Café Rouge, 15 Milsom Street, City Centre
15 Milsom Street forms part of a Grade II mid- to late 18th century terrace of townhouses, now with commercial ground floors and shopfronts, situated within the Bath City-Wide Conservation Area and World Heritage Site. Alongside its notable grouped value as part of a contemporaneous terrace, it additionally constitutes part of a high concentration, terraced group of Grade II and Grade II* buildings along Milsom Street, a large number of which are contemporary to the original development of Milsom Street in 1762 by Thomas Lightholder. Milsom Street remains a highly significant commercial streetscape, though originally residential, representative of large-scale Georgian town planning providing intentional sightlines into the city centre. 15 Milsom Street’s value is largely derived from its aesthetic contribution to the wider conservation area and World Heritage Site, and its architectural consistency throughout the rest of the terrace.
Milsom Street, along with Edgar Buildings to the north, form a significant 18th century set piece with framed north-south views between the elevated pavement of Edgar Buildings and the shops at Old Bond Street, backed by receding hillside views in the distance. It is therefore attributed high significance as a well-planned Georgian ensemble, strongly defined as an intentional visual connector between the upper and lower town, and well-articulated Palladian detailing. Given the building’s centralised location within the city’s historic centre and retained use of traditional shop front vernacular, the shop frontage is expected to comply with B&NES Council’s guidance ‘Commercial signage and tables and chairs on the highway’ regarding the appropriate use of materials, colours, and minimised illuminated signage, in keeping with the wider historic character of the Conservation Area and World Heritage Site.
The redecoration of the shopfront with a new awning and hand-lettered fascia signage in supported in principle.
In this area of high heritage significance, the colour palette proposed for the shopfront redecoration works requires a sensitive response. The predominant use of natural materials throughout the Conservation Area and World Heritage Site such as Bath stone characterises a more subdued and subtle use of colour. Proposals include the repainting of the shopfront in a very dark “Anthracite Grey” colour – which shows up as black in the proposed elevational drawings and photo-visuals. There is a historic precedent for the painting of historic shopfronts in dark colours such as black, but the cumulative visual effect of the combination of all the shopfront elements being the same dark colour, including the proposed fascia board, awning, and hanging sign, may be excessive in contrast with the elevational appearance and material finish of a listed building. A softer, more subtle use of colour in a matte/eggshell is encouraged as a more complementary finish, and could further help to visually distinguish between different elements of signage rather than reading as one single mass.
The proposed new awning should be high quality canvas rather than plastic or plastic-coated, and modest in size and reach. In the interest of preserving and enhancing the character and appearance of the conservation area, and historic interest of the listed building, the awning should be kept blank without the addition of advertising or branding, to avoid an over-cluttered appearance. When not in use, the awning should be retracted.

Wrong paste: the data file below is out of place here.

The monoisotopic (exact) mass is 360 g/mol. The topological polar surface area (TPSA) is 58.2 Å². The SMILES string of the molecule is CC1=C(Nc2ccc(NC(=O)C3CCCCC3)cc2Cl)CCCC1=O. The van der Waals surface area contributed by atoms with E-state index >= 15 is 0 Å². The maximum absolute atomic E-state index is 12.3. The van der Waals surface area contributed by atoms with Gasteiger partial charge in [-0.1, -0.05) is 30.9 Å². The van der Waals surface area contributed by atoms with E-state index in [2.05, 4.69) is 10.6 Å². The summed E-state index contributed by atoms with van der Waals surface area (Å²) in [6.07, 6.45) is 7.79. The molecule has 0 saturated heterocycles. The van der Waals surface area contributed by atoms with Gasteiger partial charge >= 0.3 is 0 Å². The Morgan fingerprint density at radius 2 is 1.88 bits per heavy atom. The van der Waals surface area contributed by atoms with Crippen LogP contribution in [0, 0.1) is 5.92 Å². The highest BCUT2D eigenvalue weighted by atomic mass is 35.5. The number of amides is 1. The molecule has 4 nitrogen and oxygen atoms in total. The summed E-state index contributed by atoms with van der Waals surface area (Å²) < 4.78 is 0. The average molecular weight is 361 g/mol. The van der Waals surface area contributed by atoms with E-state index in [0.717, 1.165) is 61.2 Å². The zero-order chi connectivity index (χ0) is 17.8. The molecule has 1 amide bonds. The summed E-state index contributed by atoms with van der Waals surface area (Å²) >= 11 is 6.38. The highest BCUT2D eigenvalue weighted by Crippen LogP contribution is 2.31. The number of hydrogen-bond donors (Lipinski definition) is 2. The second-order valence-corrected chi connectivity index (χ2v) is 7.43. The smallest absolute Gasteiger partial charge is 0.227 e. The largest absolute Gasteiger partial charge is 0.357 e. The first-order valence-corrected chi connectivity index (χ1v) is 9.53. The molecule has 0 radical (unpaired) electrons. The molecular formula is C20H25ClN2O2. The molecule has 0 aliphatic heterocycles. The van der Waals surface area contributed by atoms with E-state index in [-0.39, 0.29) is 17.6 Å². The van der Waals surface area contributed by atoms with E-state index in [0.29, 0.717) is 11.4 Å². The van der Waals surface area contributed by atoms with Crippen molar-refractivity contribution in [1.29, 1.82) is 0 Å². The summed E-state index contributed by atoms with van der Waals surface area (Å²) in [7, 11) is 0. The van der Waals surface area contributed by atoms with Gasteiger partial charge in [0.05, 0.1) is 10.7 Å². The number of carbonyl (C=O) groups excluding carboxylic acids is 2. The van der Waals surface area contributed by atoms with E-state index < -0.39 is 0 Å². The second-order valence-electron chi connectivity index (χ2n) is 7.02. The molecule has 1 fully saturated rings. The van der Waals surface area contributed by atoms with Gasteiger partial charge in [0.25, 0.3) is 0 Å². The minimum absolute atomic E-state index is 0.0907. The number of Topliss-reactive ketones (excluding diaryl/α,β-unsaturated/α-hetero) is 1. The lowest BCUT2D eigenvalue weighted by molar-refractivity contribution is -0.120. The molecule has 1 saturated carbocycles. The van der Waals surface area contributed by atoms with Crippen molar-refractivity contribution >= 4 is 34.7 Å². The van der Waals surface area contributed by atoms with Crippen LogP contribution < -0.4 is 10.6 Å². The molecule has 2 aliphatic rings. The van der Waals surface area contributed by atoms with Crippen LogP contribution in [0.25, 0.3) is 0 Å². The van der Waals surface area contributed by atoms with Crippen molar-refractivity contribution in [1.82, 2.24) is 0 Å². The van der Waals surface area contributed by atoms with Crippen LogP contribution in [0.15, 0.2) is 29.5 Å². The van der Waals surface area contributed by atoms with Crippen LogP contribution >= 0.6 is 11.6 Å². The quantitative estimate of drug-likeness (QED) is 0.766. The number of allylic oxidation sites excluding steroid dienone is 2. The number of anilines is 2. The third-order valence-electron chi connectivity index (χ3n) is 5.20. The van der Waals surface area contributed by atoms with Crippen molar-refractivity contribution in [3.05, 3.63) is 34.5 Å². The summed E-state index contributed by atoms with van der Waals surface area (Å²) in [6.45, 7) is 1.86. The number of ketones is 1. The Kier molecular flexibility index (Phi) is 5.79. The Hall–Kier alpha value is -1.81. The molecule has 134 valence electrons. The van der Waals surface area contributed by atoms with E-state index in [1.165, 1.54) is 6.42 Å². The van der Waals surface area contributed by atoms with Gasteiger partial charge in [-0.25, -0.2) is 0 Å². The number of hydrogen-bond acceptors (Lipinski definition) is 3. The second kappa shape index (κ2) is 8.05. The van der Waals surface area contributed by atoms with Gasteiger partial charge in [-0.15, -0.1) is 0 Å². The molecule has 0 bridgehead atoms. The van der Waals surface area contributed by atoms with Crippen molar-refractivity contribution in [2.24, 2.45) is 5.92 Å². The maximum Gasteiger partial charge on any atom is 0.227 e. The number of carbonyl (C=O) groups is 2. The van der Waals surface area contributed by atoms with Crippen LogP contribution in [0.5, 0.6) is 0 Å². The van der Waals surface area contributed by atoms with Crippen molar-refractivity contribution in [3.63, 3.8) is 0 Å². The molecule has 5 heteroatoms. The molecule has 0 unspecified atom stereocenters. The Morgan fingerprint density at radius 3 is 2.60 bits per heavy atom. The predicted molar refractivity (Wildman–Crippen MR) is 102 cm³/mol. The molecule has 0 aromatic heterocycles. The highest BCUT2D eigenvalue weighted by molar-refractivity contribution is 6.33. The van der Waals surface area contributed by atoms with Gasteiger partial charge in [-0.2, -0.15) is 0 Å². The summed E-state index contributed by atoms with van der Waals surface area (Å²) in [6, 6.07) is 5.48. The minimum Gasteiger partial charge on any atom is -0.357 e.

Previous planning permission 22/00701/AR was granted for a hanging sign in this location, though we note that from the proposed drawings, it appears that the consented sign would be fixed to the fascia reveal rather than directly to the stonework. The application indicates that the application would propose the installation of a hanging sign to an existing signage bracket, but though listed building consent has been secured for a signage bracket this does not appear to have been installed yet.
The proposed projecting sign, located at fascia level by virtue of its position and appearance would harm the architectural and aesthetic significance of the listed building and the setting of other listed buildings, and would not preserve or enhance the appearance or character of the conservation area.
The addition of a projecting sign would add visual clutter to the uniform classical façade and intrude into the sweeping views of the street, with harm to the special group value of the streetscape. The sign would not improve the appearance of the principal elevation of the building and therefore not enhance the character of the street scene. We appreciate the applicant’s desire to advertise their premises but feel the use of a modern metal bracket, the position, and projection of this proposed sign is inappropriate and would damage the compositional group value, historic views and overall setting of Milsom Street.
There is further a lack of clarity regarding the proposed materiality and finish of the hanging sign which should be specified as part of the application.
The signage and shopfront alterations as proposed, by virtue of the excessive use of dark finishes, siting and appearance of the projecting sign, materials, and amount of advertisement on the awning, would neither preserve nor enhance the character and appearance of the Conservation Area, and would harm the significance, setting and group value of a listed building. The proposal is contrary to the Planning (Listed Building and Conservation Areas) Act 1990, Section 16 of the NPPF, and Policies B1, B4, CP6, D1, D2, D3, D9, and HE1 of the Core Strategy and Placemaking Plan. We therefore recommend that this application is refused.